If you’ve been stingy with the starchy vegetables like potatoes, corn and peas on your dinner plate, you may have some leeway with adding more of them to your diet. The Institute of Medicine says that Americans are falling behind on their intake of these foods, according to NPR.
I like the sound of this. Someone’s telling me I’m not eating enough starchy vegetables? Dig out my potato masher, please.
The IOM cites the government’s 2010 dietary guidelines, the ones that led to the food pyramid’s demise and the birth of MyPlate, for the change. The guidelines advise, for instance, that someone who consumes 1800-2000 calories a day should eat 5 cups of starchy vegetables a week. The IOM has raised its recommendation from 3 cups because of these new guidelines.
Another reason for the increase in the recommended amount of starchy vegetables is likely due to the National Potato Council’s lobbying of Congress to include white potatoes in the WIC Nutrition Program. About a year ago when the guidelines for the program were being changed, Congress said it would continue to leave potatoes out of the WIC program because IOM said “WIC mothers already buy plenty of them.”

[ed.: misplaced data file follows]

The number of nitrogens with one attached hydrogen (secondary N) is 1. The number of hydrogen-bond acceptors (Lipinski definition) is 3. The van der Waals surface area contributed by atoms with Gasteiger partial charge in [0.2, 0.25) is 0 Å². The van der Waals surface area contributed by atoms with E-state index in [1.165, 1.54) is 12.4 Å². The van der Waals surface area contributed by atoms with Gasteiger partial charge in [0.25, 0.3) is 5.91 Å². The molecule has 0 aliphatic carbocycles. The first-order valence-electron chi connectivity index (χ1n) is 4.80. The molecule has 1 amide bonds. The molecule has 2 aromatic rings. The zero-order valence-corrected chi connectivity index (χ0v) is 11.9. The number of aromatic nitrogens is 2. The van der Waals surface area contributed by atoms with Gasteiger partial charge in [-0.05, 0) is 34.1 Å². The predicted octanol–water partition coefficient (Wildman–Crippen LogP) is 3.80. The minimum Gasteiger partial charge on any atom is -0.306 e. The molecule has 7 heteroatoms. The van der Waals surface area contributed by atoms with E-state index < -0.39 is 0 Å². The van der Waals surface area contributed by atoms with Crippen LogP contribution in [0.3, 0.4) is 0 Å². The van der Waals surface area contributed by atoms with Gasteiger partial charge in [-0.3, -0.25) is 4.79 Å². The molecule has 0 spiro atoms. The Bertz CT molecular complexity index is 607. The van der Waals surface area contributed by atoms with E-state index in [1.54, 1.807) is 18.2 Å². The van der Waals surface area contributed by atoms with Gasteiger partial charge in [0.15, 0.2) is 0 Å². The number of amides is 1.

After months of lobbying, though, Congress caved to the potato lobbyists who said their product’s reputation was being damaged by its exclusion in a nutrition program. White potatoes are now permitted in WIC.
Of course, no one is recommending eating a large order of fast food French fries every night or even a big bowl of homemade mashed potatoes, but it seems that adding a serving or two more of potatoes, corn and peas each week is now considered nutritionally sound advice.
Related on MNN:
- Should sustainability info be included in dietary guidelines?
- How to grow potatoes
- How to make great mashed potatoes